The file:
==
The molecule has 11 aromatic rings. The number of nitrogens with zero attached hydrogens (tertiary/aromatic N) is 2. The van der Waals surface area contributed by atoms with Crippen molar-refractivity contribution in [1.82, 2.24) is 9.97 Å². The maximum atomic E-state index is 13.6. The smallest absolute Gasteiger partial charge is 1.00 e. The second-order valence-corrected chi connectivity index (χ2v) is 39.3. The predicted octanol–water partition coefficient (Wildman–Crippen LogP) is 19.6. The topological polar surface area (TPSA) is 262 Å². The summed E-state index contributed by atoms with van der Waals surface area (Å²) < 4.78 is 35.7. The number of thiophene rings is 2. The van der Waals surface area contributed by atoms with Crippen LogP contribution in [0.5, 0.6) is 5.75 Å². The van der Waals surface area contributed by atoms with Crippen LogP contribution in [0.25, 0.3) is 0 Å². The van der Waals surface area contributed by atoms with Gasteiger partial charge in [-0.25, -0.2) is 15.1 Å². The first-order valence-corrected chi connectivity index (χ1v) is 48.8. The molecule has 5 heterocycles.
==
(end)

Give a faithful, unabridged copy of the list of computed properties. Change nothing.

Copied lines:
The molecule has 11 aromatic rings. The number of nitrogens with zero attached hydrogens (tertiary/aromatic N) is 2. The van der Waals surface area contributed by atoms with Crippen molar-refractivity contribution in [1.82, 2.24) is 9.97 Å². The maximum atomic E-state index is 13.6. The smallest absolute Gasteiger partial charge is 1.00 e. The second-order valence-corrected chi connectivity index (χ2v) is 39.3. The predicted octanol–water partition coefficient (Wildman–Crippen LogP) is 19.6. The topological polar surface area (TPSA) is 262 Å². The summed E-state index contributed by atoms with van der Waals surface area (Å²) < 4.78 is 35.7. The number of thiophene rings is 2. The van der Waals surface area contributed by atoms with Crippen LogP contribution in [0.5, 0.6) is 5.75 Å². The van der Waals surface area contributed by atoms with Crippen LogP contribution in [0.25, 0.3) is 0 Å². The van der Waals surface area contributed by atoms with Gasteiger partial charge in [-0.25, -0.2) is 15.1 Å². The first-order valence-corrected chi connectivity index (χ1v) is 48.8. The molecule has 5 heterocycles.